With the All-Star break just around the corner, it’s a good time to take stock of farm systems around the league. Many teams are being rewarded this season by fantastic performances by young hitters and spry hurlers. Pete Hodges fills us in on the pitchers you need to know in his Futures game pitching preview.
The MLB All-Star Futures Game will feature some of the best prospects that baseball has to offer. Many will have an impact on the game for years to come. However, there are a select few that could have a serious effect on the league this season. Teams desperate to get an extra push for the playoffs, or to get kids a taste of MLB to help their 2017 transition, will call up these future stars sometime over the next two and a half months, and now is your chance to learn about them.
Nate Smith – Los Angeles Angels of Anaheim – Starting Pitcher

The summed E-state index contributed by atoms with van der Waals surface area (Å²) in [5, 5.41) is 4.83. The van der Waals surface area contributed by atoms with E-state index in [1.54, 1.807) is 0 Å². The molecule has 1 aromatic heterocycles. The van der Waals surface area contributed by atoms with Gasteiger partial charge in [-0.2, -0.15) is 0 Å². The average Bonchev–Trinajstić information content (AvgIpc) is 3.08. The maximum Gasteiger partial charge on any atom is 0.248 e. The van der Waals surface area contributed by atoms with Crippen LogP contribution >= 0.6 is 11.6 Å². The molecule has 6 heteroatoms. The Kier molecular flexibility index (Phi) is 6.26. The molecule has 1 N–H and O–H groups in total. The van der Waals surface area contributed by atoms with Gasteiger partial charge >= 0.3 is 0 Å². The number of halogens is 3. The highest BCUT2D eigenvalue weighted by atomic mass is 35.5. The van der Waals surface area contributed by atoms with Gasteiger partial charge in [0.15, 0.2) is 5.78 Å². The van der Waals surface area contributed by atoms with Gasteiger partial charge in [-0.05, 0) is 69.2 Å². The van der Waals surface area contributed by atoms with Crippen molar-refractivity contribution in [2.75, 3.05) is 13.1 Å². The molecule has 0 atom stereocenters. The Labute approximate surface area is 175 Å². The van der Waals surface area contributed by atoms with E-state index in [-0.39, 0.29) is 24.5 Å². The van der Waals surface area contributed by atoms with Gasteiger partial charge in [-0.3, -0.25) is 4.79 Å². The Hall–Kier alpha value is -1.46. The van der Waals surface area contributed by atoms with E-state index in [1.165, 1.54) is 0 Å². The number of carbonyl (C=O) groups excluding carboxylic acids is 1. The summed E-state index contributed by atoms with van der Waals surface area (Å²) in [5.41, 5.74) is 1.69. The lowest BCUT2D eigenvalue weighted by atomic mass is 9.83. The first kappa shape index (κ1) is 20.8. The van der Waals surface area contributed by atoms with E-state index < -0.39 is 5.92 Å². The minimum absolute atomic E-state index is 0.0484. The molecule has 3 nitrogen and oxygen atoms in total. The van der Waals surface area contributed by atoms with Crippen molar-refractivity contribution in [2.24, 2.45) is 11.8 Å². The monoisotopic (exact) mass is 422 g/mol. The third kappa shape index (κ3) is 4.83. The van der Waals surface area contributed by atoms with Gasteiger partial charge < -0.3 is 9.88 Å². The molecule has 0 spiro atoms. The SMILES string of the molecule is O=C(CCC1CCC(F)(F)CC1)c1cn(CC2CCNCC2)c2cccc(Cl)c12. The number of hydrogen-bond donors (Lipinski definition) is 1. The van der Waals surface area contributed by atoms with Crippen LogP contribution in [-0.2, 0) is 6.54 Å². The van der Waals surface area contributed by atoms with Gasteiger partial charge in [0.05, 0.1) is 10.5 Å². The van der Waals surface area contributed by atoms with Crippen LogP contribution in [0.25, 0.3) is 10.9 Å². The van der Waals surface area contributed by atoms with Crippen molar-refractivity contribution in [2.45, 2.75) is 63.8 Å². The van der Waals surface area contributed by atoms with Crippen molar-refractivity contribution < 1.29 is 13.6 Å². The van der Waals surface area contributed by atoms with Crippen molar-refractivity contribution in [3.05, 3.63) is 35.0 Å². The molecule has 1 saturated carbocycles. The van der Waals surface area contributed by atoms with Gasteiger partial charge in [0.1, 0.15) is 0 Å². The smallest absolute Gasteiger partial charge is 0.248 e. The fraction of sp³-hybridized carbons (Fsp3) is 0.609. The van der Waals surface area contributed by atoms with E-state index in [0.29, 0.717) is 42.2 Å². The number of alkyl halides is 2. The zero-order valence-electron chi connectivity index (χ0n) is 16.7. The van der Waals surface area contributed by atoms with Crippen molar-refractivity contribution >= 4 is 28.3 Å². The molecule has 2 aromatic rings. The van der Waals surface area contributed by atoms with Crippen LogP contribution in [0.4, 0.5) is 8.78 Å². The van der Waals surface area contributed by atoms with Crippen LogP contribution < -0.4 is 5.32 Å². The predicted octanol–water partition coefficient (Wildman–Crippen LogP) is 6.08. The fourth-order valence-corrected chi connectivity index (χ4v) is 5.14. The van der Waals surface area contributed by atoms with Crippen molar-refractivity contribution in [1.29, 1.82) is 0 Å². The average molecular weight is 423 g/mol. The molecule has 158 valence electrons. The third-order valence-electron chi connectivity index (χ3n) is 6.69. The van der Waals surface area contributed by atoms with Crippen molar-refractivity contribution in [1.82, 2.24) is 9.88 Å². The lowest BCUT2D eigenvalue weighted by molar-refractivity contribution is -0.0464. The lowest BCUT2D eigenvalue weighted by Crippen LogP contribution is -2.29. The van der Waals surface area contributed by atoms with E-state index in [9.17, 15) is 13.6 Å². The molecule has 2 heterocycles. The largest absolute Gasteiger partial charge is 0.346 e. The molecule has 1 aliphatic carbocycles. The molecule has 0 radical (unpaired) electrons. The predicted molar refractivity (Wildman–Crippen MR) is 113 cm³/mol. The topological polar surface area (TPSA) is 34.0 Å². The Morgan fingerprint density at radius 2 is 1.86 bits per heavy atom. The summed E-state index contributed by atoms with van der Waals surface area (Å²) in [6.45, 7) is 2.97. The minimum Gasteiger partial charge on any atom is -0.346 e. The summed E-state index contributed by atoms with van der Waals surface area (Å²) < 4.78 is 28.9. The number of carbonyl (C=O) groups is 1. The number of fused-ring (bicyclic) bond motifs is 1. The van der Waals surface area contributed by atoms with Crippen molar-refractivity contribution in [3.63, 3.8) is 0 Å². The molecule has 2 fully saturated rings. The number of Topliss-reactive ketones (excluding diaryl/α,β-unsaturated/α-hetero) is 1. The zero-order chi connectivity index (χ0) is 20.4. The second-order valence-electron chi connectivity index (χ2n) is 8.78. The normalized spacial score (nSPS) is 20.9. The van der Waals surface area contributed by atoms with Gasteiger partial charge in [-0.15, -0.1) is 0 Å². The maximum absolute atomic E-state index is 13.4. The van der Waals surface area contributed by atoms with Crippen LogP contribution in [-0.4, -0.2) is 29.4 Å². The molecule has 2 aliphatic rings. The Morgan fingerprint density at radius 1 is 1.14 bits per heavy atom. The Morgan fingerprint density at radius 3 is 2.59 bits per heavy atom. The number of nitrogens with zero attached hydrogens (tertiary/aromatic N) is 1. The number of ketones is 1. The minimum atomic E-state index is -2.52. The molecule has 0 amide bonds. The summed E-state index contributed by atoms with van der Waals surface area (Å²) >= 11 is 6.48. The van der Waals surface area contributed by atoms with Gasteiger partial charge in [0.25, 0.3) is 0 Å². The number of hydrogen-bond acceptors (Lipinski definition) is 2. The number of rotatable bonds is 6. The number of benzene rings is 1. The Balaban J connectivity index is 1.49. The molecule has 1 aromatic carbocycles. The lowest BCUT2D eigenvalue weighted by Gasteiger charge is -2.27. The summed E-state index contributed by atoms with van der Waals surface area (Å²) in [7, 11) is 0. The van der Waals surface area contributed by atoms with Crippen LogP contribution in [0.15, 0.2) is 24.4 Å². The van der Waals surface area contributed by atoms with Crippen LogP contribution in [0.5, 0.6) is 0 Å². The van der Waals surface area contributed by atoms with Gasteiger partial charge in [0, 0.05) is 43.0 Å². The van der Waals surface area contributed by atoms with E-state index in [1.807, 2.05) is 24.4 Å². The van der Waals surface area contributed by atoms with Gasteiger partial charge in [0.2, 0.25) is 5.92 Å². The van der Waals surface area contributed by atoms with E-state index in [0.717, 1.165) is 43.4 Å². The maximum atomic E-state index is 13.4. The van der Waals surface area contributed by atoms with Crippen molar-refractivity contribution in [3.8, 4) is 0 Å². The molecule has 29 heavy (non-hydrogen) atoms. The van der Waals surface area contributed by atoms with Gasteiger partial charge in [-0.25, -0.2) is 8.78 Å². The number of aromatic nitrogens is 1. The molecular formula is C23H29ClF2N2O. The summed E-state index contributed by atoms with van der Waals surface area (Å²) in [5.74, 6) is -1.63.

Smith is a left-handed starter destined to pitch in the back-end of rotations for a decade and then some. He posseses a fastball that sits at 90-91 mph, a changeup with just enough drop to induce ground balls, and two breaking balls (slider and curve) that he can throw for strikes. None of those pitches are plus pitches, but the combination will get Smith to the majors. He is a classic innings-eating, back-of-the-rotation, cliche machine. Smith has managed a 3.99 ERA in the PCL this season, which is actually impressive, and his 7.32 K/9 and 2.47 BB/9 shows that he has the necessary control to be a big-league pitcher.
2017 Road to The Show: The picture in Los Angeles is anything but clear, however, expect Smith to be competing for a starting spot in the rotation, or as a piece on the move in an offseason trade.
Alex Reyes – St. Louis Cardinals – Starting Pitcher
The right-handed starter began the 2016 season continuing his 50-game suspension that started during the Arizona Fall League. That suspension was levied for failing a second random drug test and shows that the soon to be 22-year-old has some room for maturation.